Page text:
How to become one of David Cameron's 2,000 extra spies to fight terrorism

Keeping a watch on the web.
Keeping a watch on the web.

David Cameron's announcement of a major expansion of Britain's intelligence workforce is set to trigger a frantic recruitment drive at spy agencies.

David Cameron's announcement of a major expansion of Britain's intelligence workforce is set to trigger a frantic recruitment drive at spy agencies.

But the announcement poses the question: where will MI5, MI6 and GCHQ find 1,900 new operatives and how quickly can they do it?

Increasing the 12,700-strong staff by 15% is no small task, and is likely to see a continuation in the trend for recruiting from all strands of society.

Earlier this year MI5 launched an advertising campaign to hire intelligence officers who can convince some of the thousands of jihadists it is monitoring to become spies.

The campaign was aimed at operational intelligence officers who could be deployed to "turn" members of Islamist networks or hacking groups so security services could obtain crucial information.

MI5's jobs website currently states that it is open to applications from school leavers, graduates and "experienced hires".

There are currently 16 vacancies listed. Roles include intelligence and data analysts earning a starting salary of £28,821, with successful candidates providing intelligence officers with "essential information that directs their work".

A "physical security adviser" and an "explosive chemist physical security specialist" are also being sought, with pay packages of up to £42,764 and £53,284 respectively.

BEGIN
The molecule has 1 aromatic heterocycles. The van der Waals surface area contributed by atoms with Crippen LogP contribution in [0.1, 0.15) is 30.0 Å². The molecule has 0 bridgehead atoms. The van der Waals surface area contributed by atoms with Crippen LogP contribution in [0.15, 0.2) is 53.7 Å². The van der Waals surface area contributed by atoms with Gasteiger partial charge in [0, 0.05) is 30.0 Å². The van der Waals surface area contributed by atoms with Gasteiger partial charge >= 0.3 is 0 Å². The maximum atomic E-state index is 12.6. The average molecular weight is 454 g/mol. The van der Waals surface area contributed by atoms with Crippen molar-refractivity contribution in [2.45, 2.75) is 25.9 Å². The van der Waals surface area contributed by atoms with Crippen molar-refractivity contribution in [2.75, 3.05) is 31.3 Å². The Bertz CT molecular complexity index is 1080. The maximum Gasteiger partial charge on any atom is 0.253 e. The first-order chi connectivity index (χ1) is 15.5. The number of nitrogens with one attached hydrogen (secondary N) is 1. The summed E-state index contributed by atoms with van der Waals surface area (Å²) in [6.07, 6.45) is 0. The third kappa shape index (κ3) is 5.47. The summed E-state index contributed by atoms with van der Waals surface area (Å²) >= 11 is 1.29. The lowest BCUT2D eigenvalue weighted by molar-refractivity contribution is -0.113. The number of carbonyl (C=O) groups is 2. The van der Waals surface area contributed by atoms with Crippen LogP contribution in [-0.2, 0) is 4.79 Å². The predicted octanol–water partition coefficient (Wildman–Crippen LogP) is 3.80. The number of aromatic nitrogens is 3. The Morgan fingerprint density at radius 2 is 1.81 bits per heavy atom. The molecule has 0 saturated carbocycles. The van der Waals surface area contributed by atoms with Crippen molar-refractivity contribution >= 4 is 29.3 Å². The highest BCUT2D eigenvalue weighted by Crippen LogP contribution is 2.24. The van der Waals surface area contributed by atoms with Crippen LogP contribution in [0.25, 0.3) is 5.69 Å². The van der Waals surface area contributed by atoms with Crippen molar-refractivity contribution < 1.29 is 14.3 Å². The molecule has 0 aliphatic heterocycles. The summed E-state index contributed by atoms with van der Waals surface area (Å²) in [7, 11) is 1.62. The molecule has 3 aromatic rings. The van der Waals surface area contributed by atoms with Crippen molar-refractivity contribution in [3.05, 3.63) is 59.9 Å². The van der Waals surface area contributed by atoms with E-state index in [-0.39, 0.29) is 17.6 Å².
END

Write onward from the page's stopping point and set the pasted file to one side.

MI5 is listed as one of the top UK employers for lesbian, gay, bisexual and transgender people, according to the Stonewall Workplace Equality Index.

It says that 40% of its staff are women and more than half are under the age of 40, with an increasing number - currently around 8% - from black or ethnic minority backgrounds.

In order to apply for roles at the service, applicants must be British citizens - either born in the country or naturalised - and at least 18 years old.

An overnight influx of new agents seems unlikely, not least because the recruitment process is necessarily rigorous.

All candidates undergo comprehensive vetting before they are able to obtain the highest form of security clearance. This process can take as long as nine months.

GCHQ could turn to the country's burgeoning number of IT whizzes as it attempts to swell its ranks.

In May the Government's listening post began openly recruiting for computer network operations specialists to help fight terrorists and cyber criminals for the first time.

And last month it emerged that MI6 was advertising for intelligence officers on the parenting website Mumsnet.